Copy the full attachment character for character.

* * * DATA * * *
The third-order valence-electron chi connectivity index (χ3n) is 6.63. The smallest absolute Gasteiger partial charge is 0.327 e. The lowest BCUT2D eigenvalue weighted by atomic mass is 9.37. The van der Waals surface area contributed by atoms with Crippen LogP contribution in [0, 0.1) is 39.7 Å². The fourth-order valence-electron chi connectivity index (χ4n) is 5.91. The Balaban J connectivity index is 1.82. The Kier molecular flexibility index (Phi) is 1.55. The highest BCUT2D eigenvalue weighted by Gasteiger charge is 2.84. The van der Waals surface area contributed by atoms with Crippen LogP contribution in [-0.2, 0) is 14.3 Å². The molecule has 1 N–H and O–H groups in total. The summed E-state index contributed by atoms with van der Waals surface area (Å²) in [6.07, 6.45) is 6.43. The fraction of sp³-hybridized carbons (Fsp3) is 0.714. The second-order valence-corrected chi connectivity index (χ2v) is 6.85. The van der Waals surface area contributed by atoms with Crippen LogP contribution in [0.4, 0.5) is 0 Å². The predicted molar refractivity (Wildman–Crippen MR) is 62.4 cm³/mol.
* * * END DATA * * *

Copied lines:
The third-order valence-electron chi connectivity index (χ3n) is 6.63. The smallest absolute Gasteiger partial charge is 0.327 e. The lowest BCUT2D eigenvalue weighted by atomic mass is 9.37. The van der Waals surface area contributed by atoms with Crippen LogP contribution in [0, 0.1) is 39.7 Å². The fourth-order valence-electron chi connectivity index (χ4n) is 5.91. The Balaban J connectivity index is 1.82. The Kier molecular flexibility index (Phi) is 1.55. The highest BCUT2D eigenvalue weighted by Gasteiger charge is 2.84. The van der Waals surface area contributed by atoms with Crippen LogP contribution in [-0.2, 0) is 14.3 Å². The molecule has 1 N–H and O–H groups in total. The summed E-state index contributed by atoms with van der Waals surface area (Å²) in [6.07, 6.45) is 6.43. The fraction of sp³-hybridized carbons (Fsp3) is 0.714. The second-order valence-corrected chi connectivity index (χ2v) is 6.85. The van der Waals surface area contributed by atoms with Crippen LogP contribution in [0.4, 0.5) is 0 Å². The predicted molar refractivity (Wildman–Crippen MR) is 62.4 cm³/mol.